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DCEC better not fool us

MMEGI EDITOR
The corruption-busting agency, the Directorate on Corruption and Economic Crime (DCEC) last Saturday uncovered P50,000 cash at a house belonging to the Minister of Land Management, Water and Sanitation Services, Prince Maele. The money was reportedly found in a dustbin at Maele’s unoccupied house in Block 6, Gaborone.

This happened days after what appeared like a covert operation that saw DCEC agents camping out at Maele’s house. On Sunday morning, the minister was taken to the DCEC offices to explain the large sums of money found in his yard. Maele has since denied knowledge of the origins of the money and claimed that he was being set-up. He even offered to be finger-printed to absolve himself from the case.

We commend the DCEC for being alert to this issue and following it up because the money could be proceeds of crime. However, without prejudicing the matter, we implore the DCEC to d§o more to get to the bottom of the issue. The DCEC investigations must be broadened because if Maele’s claims of a set up are to believed, this could be bigger than just the P50,000 found in the bin.

With reports that the security fence at the yard was cut and the barbed wire on top of the gate moved and found out of place, this is bigger than we might think. Our sources say that people believed to be security agents had camped out near the house throughout the day and night since Thursday until the raid on Saturday morning. Surely with criminals roaming the Gaborone streets at night, and the security at the place not so good, they might have been tempted to use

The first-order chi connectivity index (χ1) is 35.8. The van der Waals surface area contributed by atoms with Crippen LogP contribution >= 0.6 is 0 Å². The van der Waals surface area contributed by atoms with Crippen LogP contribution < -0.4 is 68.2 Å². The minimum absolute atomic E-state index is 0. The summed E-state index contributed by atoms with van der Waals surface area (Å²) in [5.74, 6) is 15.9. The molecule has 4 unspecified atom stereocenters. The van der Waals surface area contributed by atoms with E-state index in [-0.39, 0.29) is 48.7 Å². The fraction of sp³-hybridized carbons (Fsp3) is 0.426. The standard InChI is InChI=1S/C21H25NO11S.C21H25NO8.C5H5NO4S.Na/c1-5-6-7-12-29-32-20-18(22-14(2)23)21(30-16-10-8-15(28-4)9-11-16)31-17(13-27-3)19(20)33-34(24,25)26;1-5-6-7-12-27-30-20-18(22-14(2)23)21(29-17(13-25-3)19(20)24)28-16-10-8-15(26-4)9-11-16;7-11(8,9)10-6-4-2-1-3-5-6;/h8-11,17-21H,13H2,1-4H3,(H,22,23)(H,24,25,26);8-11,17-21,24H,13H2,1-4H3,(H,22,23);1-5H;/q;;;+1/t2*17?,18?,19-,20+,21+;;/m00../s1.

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the house, or at least attempted to find something valuable for their mission in the yard.

Maele could be right when he says someone is trying to implicate him. It could be the ruling party internal politics playing out to the gallery. 

The DCEC investigation should be broad to catch and bring to book those who are behind the offence. We believe their informant has also been thoroughly interrogated to clear some of the questions lingering in our minds. Many people ask themselves questions like; Who knew that there was money hidden there and reported the matter?

How did that person find out that there was money in that unoccupied house? Our wish, we repeat, is for DCEC to get to the bottom of this scandal. With the recent case of money laundering with public funds being misused for personal gains at the National Petroleum Fund, one would not be wrong to think that this could also be public funds because no person in their sane mind would risk losing their hard earned cash by stashing it, or hiding it in a rubbish bin in an unoccupied lot.

 

Today’s thought 

“When plunder becomes a way of life for a group of men in a society, over the course of time they create for themselves a legal system that authorises it and a moral code that glorifies it.” 

 – Frédéric Bastiat



Editorial

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